October 26, 2020

COVID-19 creates uncertainty at Kansas dairy

Kansas Farm Bureau

Rural America runs on razor-thin margins
in the best of times

 Dan Wiebe and his wife Kerry milk about 100 cows each and every day on the last remaining dairy farm in Butler County. The Wiebes have watched a “fairly good” milk market fall off a cliff over the past few weeks as Covid-19 upended the industry with the closure of restaurants and schools.

Still, Dan says Keriel Dairy is fortunate because it has some protection through the U.S. Department of Agriculture’s Dairy Margin Coverage, a voluntary program that covers some costs if revenue falls below the cost to produce milk. The Wiebes signed up for the program in the fall, well before the pandemic hit.

“They’re projecting for either April or May that the coverage will be paying out $5 per hundredweight (roughly 11.63 gallons of milk),” Dan says. “That’s how bad the price is.”

When the year began, Dairy Farmers of America (DFA), the cooperative the Wiebes sell their milk through, paid about $18 for every 100 pounds of white liquid. The price declined between 20 and 40 percent depending on the class of milk produced by early April.

“The problem is that insurance payment is going to lag behind probably 60 days,” Dan says. “There’s going to be a two-month window where we’re getting a third off our normal milk check.”

MODEL INTERRUPTED
Free falling milk prices are the result of sharply reduced demand from schools, restaurants and other institutional buyers. The supply chain to service those accounts can’t quickly shift to fill retail packages.

One example Dan gave is cheese destined for restaurants is packaged in bulk bags or large blocks, both of which are now sitting on packed warehouses.

“The price is right,” he says. “The plants would love to buy milk and make cheese, but they have no place to put the cheese because it’s not going out the door.”

That disconnect has led DFA to dump some milk. While none of the Wiebes milk has been dumped, DFA is suggesting dairies consider a 10 percent reduction in what they produce.

Dan says there are a number of steps dairies can take to reduce their milk output, like removing lower-producing cows from the milking stream, feeding more to calves than normal, and “drying” cows, or increasing the number of days a cow doesn’t produce milk.

CARES ACT
The Coronavirus Aid, Relief and Economic Security Act will provide help to farmers and ranchers, including those in the dairy industry. The details of the package aren’t fully known, but there will be money for direct payments and additional funding for Dairy Margin Coverage.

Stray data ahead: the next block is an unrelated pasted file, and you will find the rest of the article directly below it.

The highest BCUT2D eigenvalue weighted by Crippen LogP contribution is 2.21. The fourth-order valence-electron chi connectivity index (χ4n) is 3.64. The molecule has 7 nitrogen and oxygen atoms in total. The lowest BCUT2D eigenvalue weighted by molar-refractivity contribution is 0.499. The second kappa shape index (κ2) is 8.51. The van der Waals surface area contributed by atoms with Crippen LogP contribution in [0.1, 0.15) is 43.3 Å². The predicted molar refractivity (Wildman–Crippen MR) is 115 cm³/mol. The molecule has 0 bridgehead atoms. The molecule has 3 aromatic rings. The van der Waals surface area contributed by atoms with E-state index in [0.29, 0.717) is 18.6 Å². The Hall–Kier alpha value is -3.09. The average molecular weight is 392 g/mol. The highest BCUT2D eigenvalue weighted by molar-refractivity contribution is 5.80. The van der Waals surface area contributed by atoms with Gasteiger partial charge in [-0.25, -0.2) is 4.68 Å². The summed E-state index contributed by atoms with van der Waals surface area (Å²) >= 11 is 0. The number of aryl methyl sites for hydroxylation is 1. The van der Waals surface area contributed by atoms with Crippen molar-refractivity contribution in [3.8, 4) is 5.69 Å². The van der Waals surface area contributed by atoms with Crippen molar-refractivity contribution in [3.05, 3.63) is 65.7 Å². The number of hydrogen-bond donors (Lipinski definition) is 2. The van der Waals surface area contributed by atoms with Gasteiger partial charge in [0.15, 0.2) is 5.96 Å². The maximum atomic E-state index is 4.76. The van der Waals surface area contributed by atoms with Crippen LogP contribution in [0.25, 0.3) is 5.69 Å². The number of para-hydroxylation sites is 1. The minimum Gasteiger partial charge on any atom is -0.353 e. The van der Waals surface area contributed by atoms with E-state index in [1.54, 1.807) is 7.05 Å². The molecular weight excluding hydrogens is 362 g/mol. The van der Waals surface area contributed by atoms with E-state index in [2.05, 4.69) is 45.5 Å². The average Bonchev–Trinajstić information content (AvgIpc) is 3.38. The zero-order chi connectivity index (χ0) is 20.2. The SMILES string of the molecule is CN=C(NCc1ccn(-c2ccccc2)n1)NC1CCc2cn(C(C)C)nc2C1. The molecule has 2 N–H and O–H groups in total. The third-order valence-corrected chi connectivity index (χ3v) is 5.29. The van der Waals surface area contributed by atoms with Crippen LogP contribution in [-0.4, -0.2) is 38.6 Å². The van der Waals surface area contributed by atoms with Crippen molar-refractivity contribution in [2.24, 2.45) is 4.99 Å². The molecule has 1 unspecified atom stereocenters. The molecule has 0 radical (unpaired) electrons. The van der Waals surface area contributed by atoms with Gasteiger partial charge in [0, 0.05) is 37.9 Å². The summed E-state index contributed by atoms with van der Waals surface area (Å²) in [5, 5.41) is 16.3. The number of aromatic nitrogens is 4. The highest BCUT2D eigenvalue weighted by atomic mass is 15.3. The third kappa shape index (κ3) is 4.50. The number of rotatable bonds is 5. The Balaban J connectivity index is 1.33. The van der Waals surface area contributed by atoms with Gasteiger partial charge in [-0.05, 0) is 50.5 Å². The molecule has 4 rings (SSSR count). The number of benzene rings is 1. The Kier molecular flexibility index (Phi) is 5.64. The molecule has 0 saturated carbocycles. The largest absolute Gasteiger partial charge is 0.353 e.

The U.S. Department of Agriculture also will partner with regional distributors to buy $3 billion in fresh produce, dairy and meat. The food products will be packaged in boxes and shipped to food banks, community- and faith-based organizations, as well as other nonprofits. The goal is to begin shipping boxes as soon as May 15.

The program aims to support those who grow food and those who need it most while minimizing the amount of waste.

LIFE UPENDED
At McCarty Family Farms, supply and demand are less of a factor because of the dairy’s unique business model. Ken McCarty and his three brothers operate five dairies, including three in Kansas. They sell their milk on a cost-plus basis to Danone, which turns it into Dannon yogurt.

“Basically, our books and our business are fully transparent to them,” McCarty says. “We have a guaranteed profit margin, but we work collaboratively on things that maybe are important to not only us as a company and Danone as a company but society in general.”

Covid-19 hasn’t affected the bottom line at McCarty Family Farms, but it has changed how they and their 200 employees operate.

The McCarty dairies have implemented social distancing policies, restricted access to nonessential vendors, shifted deliveries from essential vendors, limited the number of workers allowed in breakrooms and reevaluated their entire supply chain.

“We have visibility to the direct impact to the team members we see every day,” McCarty says. “We have the good fortune of being able to go to work every day. A lot of people don’t have that.”

McCarty says his teams have had a minimal impact from school closures, and there are still plenty of conversations about helping workers with spouses who may have lost a job.

 





 

BROADER FALLOUT
McCarty says there’s opportunities for the dairy industry in the form of lower input costs for fuel and feed, but he worries that may not be enough for some farmers and ranchers.

“The situation in general for the dairy industry and the ag market as a whole is dire,” he says. “We at McCarty Family Farms are very concerned about the long-term implications this will have on rural America.”

McCarty says rural America runs on razor-thin margins in the best of times. He’s worried about how the downturn will affect schools, hospitals and small businesses in the communities where the family milks cows. While McCarty has a guaranteed profit margin, he recognizes many, especially in the dairy industry, are not as fortunate.

“We count our blessings, but we’re still dealing with a tremendous amount of uncertainty even in spite of all the good things we have,” he says. “The stress load is high, and we’re not dealing with a lot of the stress that other people are.”

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